As you sit back and watch the movie and Hank’s attempts to find his way back to civilization, you will also notice that Hank is apparently the MacGyver of prop making. Most interestingly, however, all of his incredible props and set pieces do absolutely nothing to help him survive or get rescued, of course, serving more to elucidate the corpse Manny about the facts of life.
“Swiss Army Knife” is an incredible collage of weird and bizarre ideas, and Manny’s talents, in particular, are fascinating, as they range from the ability to vomit out freshwater, or shooting projectiles from his mouth like a machine-gun, to using his “wang” as a compass. I have no words for much of this. I am honestly dumbfounded, but you have to experience it, especially as the movie becomes almost abstract towards the end and leaves its conclusion up for interpretation. If you take a step back, you can really just describe this movie as either, “The Other Castaway” or “A Touching Tale of Necrophilia”.
The movie truly does not shy away from any awkward topics and conversations, some of which I feel uncomfortable to even bring up in this review. Actually, is there a rating system here on DVD Review? Are there restrictions to what one could write, I wonder? But betting back on-topic, overall, the movie was surprisingly well crafted. It wasn’t bad, nor was it particularly amazing. It’s memorable, that’s for sure, but there’s nothing all that special about it in a cinematic sense. It is a top notch production and the film never appears cheap or small, looking every bit as grand as any Hollywood drama would.
You can’t help but admire and congratulate the guys behind this film. They’ve somehow managed to make an enjoyable film out of a string of absolutely crazy ideas. As for Daniel Radcliffe? He does a pretty good job flopping around limply or keeping his poses static while inflecting a sense of humanity in the corpse he’s playing. It’s pretty hilarious altogether, especially when you consider that half of what he does includes him landing face-first into something.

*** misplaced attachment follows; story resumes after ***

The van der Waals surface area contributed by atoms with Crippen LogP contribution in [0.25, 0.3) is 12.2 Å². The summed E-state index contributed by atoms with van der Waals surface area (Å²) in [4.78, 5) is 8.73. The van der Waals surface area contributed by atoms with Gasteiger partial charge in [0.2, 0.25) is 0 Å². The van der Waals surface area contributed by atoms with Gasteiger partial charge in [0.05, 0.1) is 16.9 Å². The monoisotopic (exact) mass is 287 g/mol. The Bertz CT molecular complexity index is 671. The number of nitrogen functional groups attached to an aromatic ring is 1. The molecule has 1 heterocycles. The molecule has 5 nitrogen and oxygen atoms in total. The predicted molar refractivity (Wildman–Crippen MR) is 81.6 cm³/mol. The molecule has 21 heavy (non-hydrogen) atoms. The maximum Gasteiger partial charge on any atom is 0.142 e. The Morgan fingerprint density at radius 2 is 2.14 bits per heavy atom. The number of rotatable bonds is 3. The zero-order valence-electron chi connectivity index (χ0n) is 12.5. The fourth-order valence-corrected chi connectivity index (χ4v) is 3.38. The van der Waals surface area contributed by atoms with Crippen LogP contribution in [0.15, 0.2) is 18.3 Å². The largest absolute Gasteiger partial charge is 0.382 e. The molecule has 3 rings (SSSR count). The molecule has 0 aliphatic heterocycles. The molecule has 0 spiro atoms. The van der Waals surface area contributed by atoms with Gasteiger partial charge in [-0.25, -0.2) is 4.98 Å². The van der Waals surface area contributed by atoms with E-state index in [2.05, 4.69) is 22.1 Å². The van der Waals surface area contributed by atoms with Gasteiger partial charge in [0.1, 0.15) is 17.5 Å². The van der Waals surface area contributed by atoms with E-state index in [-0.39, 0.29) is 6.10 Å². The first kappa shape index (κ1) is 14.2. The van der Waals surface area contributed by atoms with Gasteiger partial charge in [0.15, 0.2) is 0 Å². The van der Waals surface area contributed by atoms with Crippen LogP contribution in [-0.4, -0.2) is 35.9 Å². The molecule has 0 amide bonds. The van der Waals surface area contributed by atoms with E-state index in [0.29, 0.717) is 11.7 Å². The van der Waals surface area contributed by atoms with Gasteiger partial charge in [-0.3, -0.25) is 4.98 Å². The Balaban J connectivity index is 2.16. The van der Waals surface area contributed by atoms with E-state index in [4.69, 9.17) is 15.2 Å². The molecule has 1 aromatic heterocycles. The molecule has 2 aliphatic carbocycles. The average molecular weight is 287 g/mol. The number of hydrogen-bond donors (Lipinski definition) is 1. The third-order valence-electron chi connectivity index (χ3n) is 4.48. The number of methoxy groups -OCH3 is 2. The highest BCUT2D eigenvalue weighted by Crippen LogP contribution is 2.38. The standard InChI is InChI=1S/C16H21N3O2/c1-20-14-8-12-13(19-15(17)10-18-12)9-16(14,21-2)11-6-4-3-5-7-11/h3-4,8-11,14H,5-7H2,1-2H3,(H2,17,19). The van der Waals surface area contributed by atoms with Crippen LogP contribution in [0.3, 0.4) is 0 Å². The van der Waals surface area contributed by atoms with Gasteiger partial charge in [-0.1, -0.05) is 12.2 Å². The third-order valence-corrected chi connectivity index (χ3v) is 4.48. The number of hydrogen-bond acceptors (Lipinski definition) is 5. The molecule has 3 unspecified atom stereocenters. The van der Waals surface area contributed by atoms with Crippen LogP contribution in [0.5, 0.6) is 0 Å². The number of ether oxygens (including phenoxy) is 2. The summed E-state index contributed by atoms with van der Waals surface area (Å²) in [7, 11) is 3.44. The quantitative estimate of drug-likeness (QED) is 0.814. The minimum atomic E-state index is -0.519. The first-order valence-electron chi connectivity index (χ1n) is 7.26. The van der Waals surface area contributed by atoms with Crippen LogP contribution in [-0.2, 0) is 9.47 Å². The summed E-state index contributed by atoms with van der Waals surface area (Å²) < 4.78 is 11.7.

Aside from the solid production, the quality practical effects, and the acting, I have to admit, the other thing that truly stood out for me was the soundtrack. It is a very different kind of original soundtrack, derived from mostly vocalizations and light singing from the lead roles in a sort of dreamy–almost blurred if it could be described that way–trance. I’d even consider the music as Oscar-worthy for its uniqueness and charming tranquillity, but that may really just be me. For a taste of it, seek out the “Montage” single which was probably the only energetic song in the entire soundtrack.
Underneath all the zany ideas, “Swiss Army Man” carries with it a very positive message in it as well. Wow, I can’t believe I am talking about analysis, considering how I tend to despise that sort of thing. But it has an almost “coming-of-age” sort of tone in a weird way. Think of it along the lines of the realization that you should just be you, even if the rest of the world will look at you as “weird.” It is an empowering statement, giving strength to the notion that we’re all weird in some way and that it simply manifests differently in different people. Now I am not saying you all should come charging out with all sorts of personal… things, but it’s rather nice to see that it promotes uniqueness instead of conformity in our society.
If you’re in the mood for something completely off-the-wall, or if you just want to see what Harry Potter is up to these days, give “Swiss Army Man” a try. Fair warning, though, expect a lot of spirituality and an innumerable amount of awkward conversations, as well as an ungodly amount of passing gas. Believe me, a fart will gain a whole new meaning after you’ve seen the “river rocket” sequence.